Review: MTV’s Snack-Off

TV is a difficult medium for food basically because it is food. Until SMELL-O-VISION or Lick-A-Vision become commonplace, there will always be an element of food TV that is impossible for the audience to experience.

This is probably why most focus on something other than the food – for Come Dine with Me it’s drunken arguments, for Hell’s Kitchen it’s the fact that Gordon Ramsay swears at his contestants, who meanwhile threaten to stab each other. My personal favourite shows are those which have an element of creativity, but also don’t take themselves too seriously, and my current favourite is MTV’s Snack-Off.

The show works around the limits of the medium by using comedy and silliness, and focusing on the ridiculous and incongruous aspects of the food. The contestants are amateur cooks in their 20s who make a snack out of other snack foods like chips, crackers, and peanut butter within a set amount of time.

The results are usually fairly gross-looking, and according to the Daily Mail one of the judges said she felt sick after eating  these foods all the time but there is also a kind of perverse delight in the gross-ness of things like bacon-crushed crackers and tuna melts. The prize is a thousand dollars and winning ‘The Golden Spork’ as well as a supposed mention in some as yet non-existent cookbook.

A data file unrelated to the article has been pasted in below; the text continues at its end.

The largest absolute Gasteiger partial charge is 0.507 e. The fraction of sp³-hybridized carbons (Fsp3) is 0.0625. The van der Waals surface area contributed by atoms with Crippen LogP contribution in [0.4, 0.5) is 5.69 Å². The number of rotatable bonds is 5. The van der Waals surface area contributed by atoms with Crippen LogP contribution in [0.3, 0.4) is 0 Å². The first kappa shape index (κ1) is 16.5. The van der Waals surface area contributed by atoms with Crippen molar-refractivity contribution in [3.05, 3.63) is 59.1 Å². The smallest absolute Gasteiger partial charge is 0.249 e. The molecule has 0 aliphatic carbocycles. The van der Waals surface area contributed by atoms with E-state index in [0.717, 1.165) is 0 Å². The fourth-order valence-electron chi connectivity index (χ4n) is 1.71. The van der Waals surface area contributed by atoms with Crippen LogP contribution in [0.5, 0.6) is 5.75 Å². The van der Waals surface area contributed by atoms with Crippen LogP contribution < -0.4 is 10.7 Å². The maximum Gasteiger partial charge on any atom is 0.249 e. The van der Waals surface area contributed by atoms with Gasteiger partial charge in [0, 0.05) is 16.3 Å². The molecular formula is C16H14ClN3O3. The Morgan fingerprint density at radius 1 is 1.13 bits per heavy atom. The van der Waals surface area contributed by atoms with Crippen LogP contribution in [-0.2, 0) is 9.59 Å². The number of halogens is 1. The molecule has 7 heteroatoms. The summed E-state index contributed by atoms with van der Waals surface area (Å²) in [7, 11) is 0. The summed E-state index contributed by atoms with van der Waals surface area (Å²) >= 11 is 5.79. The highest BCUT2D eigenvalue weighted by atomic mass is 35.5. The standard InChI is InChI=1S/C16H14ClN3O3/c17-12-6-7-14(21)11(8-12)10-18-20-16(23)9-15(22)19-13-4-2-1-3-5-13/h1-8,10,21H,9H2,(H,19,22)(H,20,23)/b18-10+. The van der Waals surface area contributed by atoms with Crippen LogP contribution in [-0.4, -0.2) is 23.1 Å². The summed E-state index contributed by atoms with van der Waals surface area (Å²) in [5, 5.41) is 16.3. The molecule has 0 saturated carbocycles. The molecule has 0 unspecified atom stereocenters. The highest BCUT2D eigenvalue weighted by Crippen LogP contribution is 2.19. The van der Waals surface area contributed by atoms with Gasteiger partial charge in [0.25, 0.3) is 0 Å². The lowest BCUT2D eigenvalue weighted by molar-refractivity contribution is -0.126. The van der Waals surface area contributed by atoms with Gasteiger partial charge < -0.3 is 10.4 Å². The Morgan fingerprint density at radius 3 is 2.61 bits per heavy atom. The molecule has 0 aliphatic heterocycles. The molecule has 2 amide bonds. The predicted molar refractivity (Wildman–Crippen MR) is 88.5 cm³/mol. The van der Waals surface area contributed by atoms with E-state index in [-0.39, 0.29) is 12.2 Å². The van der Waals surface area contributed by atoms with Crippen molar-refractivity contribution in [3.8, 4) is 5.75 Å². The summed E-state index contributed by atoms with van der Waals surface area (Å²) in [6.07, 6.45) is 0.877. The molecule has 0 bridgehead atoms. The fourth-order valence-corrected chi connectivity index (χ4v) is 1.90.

Snack-Off is the brainchild of Rob Dyrdek who is best known for Ridiculousness which is basically just You’ve Been Framed but with bad anal sex jokes. Ridiculousness manages to be both crass and dull which makes Snack-Off a surprise success, but this may be because Dyrdek is not a host. The real strength of the show is the tone. The judges swear, take Instagram photos of their food, and generally mess around.

The judges have excellent camaraderie and it’s nice to see Eddie Huang finally host a TV show. He is the perfect host, managing to join in with the other hosts but not attempting to hog the limelight. The judges are a good mix of  funny (Yassir Lester and Chrissy Teigen) and serious ( Jason Quinn).  Essentially, I like Snack-Off because it’s everything GBBO isn’t. It’s laid-back, silly, and doesn’t take itself too seriously. It may be crass and have seemingly little ambition but it also doesn’t induce the same anxiety of GBBO‘s pastel purgatory.

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The judges.